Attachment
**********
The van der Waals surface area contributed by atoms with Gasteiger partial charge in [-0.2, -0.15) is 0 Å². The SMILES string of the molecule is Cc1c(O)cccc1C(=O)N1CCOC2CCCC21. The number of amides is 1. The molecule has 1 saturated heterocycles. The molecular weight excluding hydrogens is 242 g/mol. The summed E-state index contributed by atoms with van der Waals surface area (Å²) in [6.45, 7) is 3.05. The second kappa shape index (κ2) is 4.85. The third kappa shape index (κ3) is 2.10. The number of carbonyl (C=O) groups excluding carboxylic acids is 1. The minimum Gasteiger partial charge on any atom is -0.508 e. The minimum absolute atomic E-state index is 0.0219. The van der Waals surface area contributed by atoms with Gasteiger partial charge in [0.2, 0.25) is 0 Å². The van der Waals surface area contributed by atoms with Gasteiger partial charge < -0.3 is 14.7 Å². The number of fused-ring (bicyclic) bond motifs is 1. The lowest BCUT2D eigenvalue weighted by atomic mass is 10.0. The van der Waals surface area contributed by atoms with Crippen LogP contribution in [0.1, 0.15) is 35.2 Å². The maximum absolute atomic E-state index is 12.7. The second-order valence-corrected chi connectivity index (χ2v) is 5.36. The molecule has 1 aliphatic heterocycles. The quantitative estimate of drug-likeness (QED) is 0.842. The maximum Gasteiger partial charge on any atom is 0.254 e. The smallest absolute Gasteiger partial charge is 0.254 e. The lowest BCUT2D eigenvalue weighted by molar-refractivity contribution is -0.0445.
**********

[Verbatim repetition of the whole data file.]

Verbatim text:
The van der Waals surface area contributed by atoms with Gasteiger partial charge in [-0.2, -0.15) is 0 Å². The SMILES string of the molecule is Cc1c(O)cccc1C(=O)N1CCOC2CCCC21. The number of amides is 1. The molecule has 1 saturated heterocycles. The molecular weight excluding hydrogens is 242 g/mol. The summed E-state index contributed by atoms with van der Waals surface area (Å²) in [6.45, 7) is 3.05. The second kappa shape index (κ2) is 4.85. The third kappa shape index (κ3) is 2.10. The number of carbonyl (C=O) groups excluding carboxylic acids is 1. The minimum Gasteiger partial charge on any atom is -0.508 e. The minimum absolute atomic E-state index is 0.0219. The van der Waals surface area contributed by atoms with Gasteiger partial charge in [0.2, 0.25) is 0 Å². The van der Waals surface area contributed by atoms with Gasteiger partial charge < -0.3 is 14.7 Å². The number of fused-ring (bicyclic) bond motifs is 1. The lowest BCUT2D eigenvalue weighted by atomic mass is 10.0. The van der Waals surface area contributed by atoms with Crippen LogP contribution in [0.1, 0.15) is 35.2 Å². The maximum absolute atomic E-state index is 12.7. The second-order valence-corrected chi connectivity index (χ2v) is 5.36. The molecule has 1 aliphatic heterocycles. The quantitative estimate of drug-likeness (QED) is 0.842. The maximum Gasteiger partial charge on any atom is 0.254 e. The smallest absolute Gasteiger partial charge is 0.254 e. The lowest BCUT2D eigenvalue weighted by molar-refractivity contribution is -0.0445.